We were both aghast at what we encountered. My partner later called it a “garage sale.” Chaos mixed with the fog on both northbound lanes. Debris, car parts, and numerous injured people were scattered across two lanes of highway. Northbound traffic could not pass. The roadway looked like a scene from a movie. Uninjured people were frantically waving their arms for us to stop and immediately help the injured. Fear and pain were in their eyes. Their faces told a story I was not ready to hear. I was in a fog, mentally and physically; I was not ready to do my job, the job I took an oath to perform and spent 11 years working to get.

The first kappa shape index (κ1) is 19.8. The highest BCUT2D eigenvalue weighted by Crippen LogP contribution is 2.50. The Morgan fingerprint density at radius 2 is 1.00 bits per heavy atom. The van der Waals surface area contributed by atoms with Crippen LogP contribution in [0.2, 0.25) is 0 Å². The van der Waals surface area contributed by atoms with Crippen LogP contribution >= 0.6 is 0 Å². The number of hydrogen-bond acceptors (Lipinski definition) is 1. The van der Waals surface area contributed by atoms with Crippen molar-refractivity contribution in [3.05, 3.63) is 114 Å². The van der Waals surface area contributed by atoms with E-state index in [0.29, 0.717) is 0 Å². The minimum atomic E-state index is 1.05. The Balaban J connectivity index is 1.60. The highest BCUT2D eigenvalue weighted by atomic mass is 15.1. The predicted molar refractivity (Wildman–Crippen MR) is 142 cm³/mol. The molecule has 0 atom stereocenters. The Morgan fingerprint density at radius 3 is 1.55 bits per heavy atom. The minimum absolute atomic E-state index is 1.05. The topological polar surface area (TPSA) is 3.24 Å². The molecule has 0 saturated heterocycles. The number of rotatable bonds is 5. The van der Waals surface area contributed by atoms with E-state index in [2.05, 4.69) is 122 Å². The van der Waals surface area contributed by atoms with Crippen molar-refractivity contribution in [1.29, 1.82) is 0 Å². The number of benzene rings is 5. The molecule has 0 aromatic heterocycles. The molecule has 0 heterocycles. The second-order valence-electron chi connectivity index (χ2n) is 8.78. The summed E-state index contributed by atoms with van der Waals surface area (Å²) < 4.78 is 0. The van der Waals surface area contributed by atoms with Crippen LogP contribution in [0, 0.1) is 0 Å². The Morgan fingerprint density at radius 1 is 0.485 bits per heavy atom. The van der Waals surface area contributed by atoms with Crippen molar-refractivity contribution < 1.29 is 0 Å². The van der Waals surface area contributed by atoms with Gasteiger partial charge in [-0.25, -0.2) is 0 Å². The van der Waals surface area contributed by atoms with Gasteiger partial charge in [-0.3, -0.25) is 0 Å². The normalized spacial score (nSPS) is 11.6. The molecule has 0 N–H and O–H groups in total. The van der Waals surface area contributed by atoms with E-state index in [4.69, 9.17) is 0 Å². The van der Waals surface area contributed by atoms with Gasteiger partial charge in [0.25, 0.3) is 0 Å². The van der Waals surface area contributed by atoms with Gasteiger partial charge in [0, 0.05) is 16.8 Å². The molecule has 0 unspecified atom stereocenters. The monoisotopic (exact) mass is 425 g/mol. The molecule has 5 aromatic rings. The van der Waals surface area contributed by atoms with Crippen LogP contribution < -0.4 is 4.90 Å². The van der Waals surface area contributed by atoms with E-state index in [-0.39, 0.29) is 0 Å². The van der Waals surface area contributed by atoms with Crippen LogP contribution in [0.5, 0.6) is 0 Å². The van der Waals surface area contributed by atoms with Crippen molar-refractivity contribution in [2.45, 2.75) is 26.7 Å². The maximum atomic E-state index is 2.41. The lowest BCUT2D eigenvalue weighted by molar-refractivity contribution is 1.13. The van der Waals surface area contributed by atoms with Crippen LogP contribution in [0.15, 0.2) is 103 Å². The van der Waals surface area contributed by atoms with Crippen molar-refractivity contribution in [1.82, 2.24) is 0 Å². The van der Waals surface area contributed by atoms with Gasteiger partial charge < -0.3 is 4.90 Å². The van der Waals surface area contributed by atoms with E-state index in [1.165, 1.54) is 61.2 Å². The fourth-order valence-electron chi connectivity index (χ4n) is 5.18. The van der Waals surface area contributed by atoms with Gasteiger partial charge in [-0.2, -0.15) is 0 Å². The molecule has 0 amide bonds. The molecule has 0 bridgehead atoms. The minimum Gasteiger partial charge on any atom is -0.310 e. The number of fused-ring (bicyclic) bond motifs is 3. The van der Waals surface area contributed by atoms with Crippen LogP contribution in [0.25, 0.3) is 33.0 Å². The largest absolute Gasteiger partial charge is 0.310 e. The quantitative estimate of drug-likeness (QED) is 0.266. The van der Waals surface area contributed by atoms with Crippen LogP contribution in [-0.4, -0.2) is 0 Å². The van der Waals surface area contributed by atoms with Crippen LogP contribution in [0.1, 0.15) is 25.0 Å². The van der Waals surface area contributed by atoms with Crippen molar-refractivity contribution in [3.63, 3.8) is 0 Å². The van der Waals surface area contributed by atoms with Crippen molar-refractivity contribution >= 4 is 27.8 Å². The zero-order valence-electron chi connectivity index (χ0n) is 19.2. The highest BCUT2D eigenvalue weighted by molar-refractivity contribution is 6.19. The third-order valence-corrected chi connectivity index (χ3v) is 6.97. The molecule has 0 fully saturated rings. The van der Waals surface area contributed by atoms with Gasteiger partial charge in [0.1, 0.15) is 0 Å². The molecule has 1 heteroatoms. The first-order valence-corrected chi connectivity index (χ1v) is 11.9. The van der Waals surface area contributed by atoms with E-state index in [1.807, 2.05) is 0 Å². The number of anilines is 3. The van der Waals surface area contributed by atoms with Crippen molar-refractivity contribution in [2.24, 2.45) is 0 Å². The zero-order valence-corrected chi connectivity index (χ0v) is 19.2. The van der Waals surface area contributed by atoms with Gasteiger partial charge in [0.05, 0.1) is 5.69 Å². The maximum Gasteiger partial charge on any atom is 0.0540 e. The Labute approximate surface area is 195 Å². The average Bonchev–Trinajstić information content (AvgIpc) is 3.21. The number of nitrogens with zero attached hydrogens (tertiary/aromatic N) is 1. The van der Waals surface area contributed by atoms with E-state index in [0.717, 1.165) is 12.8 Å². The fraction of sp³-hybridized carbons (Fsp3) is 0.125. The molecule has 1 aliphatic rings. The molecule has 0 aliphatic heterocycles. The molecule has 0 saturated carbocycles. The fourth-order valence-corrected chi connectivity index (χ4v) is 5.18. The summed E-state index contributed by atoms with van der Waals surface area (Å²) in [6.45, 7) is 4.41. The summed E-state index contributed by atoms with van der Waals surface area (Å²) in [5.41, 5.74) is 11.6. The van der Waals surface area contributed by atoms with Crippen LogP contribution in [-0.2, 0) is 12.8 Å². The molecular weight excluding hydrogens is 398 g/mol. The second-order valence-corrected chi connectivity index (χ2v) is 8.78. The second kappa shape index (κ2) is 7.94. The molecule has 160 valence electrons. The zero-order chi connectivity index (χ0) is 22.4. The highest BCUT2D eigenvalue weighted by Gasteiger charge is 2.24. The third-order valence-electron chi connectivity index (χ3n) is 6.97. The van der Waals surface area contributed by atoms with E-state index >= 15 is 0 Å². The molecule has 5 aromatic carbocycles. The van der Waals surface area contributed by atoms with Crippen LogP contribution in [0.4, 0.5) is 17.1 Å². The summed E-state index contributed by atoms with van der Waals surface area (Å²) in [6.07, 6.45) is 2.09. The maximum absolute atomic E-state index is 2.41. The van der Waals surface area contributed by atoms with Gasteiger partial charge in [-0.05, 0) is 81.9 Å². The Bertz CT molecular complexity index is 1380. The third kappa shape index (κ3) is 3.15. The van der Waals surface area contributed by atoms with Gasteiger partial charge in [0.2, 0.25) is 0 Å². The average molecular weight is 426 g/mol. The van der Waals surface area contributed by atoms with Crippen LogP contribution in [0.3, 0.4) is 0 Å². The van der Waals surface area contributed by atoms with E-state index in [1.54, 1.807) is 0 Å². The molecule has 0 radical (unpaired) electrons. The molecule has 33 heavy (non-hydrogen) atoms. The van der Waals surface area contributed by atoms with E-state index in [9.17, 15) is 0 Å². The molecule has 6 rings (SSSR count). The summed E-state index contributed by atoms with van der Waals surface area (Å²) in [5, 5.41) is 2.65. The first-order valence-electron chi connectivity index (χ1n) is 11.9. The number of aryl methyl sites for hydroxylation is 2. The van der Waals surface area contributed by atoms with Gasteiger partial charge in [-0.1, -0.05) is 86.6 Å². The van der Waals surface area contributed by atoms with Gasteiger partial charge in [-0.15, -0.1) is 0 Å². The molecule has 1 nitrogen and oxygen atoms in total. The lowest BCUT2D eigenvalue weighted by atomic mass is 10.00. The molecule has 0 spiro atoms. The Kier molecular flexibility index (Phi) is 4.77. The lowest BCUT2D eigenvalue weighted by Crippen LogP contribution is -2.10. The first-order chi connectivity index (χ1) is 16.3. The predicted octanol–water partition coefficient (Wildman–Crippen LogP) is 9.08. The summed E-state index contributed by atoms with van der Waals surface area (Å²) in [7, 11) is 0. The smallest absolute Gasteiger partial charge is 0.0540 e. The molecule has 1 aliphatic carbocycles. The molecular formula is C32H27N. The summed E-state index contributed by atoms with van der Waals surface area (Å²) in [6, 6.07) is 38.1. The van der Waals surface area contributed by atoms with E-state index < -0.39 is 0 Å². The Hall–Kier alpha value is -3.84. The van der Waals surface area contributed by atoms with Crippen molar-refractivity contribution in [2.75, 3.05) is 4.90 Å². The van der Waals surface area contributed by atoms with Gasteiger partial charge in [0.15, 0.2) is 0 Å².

A full-sized SUV speeding at an estimated 80 miles per hour (mph) in a 65-mph zone under very foggy conditions had struck a small commuter sedan. The SUV had five nonEnglish-speaking occupants; the vehicle it hit had an adult female occupant. The SUV had run a red light, swerving just prior to impact and hitting the rear quarter panel of the sedan, which was making a left-hand turn from a side road onto the highway, crossing the SUV’s path. The SUV rolled multiple times, ejecting four of its five unbelted occupants. The driver, who was wearing a seat belt, remained in the overturned SUV. The sedan’s driver also was seat belted and sustained only minor physical injuries but was emotionally distraught.